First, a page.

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FIRST-PERSON: Character in action off the court

LYNCHBURG, Va. (BP)–The nation’s sports pages are occasionally awash with stories of corrupt coaches, imprudent players and internal scandals.

But recently on the campus of Liberty University, an astonishing act of generosity and graciousness took place. I believe every sports page in the nation should pick up on this story to counter the sordid tales that people tend to remember.

Let me detail what transpired.

On April 14, in a convocation service in the Liberty Vines Center — with faculty, staff and the entire student body in attendance, High Point University star forward Danny Gathings, who had been awarded the 2004 Big South Tournament most valuable player award, handed over the MVP plaque to Liberty guard Larry Blair..


Because Gathings, who was an honorable-mention Associated Press All-America selection this year, believed he had not earned the award. His conscience simply wouldn’t allow him to accept the award because he felt another player was more deserving.

A few days prior to the convocation service, Gathings had gone to High Point Coach Bart Lundy to tell him he felt he had undeservedly won the award.

Lundy said that Gathings told him, “Coach, I didn’t deserve that trophy; Larry Blair did.”

It’s a rare thing in this age of self-promotion and self-adoration to find a young man who can take an honest look at himself and seek to correct what he sees as an injustice. This is the true definition of personal sacrifice.

Liberty University Coach Randy Dunton said the act was truly generous.

“I salute Danny Gathings for his example of sportsmanship,” he said.

As Gathings handed the MVP Award to Blair, he said, “I felt this was something that I needed to do. Larry was truly deserving of this award and I am happy to hand it over to him and honor his efforts as he helped his team to win a championship.”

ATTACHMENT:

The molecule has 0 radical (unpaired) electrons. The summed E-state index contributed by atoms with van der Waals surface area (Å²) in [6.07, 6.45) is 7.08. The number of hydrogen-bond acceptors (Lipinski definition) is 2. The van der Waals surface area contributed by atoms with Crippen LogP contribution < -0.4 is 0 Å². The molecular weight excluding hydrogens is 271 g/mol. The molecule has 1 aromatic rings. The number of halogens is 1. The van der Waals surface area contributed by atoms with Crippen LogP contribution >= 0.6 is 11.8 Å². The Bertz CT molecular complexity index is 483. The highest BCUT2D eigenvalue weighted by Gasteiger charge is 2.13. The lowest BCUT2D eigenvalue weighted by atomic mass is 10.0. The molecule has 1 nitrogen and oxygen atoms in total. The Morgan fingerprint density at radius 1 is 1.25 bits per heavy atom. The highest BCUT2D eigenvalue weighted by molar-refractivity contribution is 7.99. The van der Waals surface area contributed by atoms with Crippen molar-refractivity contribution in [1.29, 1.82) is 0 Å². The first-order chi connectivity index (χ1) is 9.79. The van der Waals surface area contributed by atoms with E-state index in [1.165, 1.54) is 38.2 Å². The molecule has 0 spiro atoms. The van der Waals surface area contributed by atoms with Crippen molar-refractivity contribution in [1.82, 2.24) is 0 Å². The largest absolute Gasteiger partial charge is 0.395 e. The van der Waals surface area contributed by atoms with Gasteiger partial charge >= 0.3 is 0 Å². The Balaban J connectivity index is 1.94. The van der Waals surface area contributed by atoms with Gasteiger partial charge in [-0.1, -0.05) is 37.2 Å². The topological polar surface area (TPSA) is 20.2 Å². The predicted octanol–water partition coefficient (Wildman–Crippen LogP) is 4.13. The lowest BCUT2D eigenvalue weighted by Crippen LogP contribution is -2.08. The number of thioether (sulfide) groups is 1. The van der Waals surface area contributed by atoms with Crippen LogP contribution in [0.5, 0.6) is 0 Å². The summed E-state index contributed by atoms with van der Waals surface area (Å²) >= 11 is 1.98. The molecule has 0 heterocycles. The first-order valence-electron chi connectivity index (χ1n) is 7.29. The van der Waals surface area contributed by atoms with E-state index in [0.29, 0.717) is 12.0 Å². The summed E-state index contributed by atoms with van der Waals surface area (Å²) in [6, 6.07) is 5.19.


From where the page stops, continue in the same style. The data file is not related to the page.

Then, with a broad smile on his face, Gathings added, “Hopefully, I’ll deserve it next year.”

In their three Big South tournament games, Gathings averaged 11.7 ppg and 8.7 rpg, while shooting 55.2 percent from the field (16-for-29). Blair averaged 21.0 ppg, shot 55.8 percent from the field (24-for-43) and 56.5 percent (13-for-23) from three-point range, including a tournament-record seven three-point field goals in the championship game. Liberty beat High Point in the championship game, 89-44.

Per Big South Conference rules, Gathings cannot relinquish the MVP honor, but may do as he sees fit with the MVP trophy.

Lundy, Gathings’ coach, was visibly moved by his player’s action. He said, “I personally know these two young men … and even if you take the basketball awards away, there are no finer young men in college athletics today.”

He noted the negative publicity that college athletics sometimes receives, but said he was thankful to be a part of an action that countered the occasional embarrassing happenings that tend to garner the national headlines.

After Gathings presented Blair with the award, I was proud to shake the hand of this fine young man who has displayed such great character. Needless to say, the thousands in the arena gave this humble young man an extended standing ovation.

I told him, “This is the type of thing that needs to be on the front pages of all the sports pages across the country.”

I wanted to salute Danny Gathings with this column. His magnanimous action is truly inspiring and I do hope that many papers pick up on this story. I believe it will inspire many young athletes to conduct themselves in a similar fashion. The sports world, and indeed the entire nation, would be all the better if there were more people like Danny Gathings.
Falwell is pastor of Thomas Road Baptist Church in Lynchburg, Va., and chancellor of Liberty University.

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  • Jerry Falwell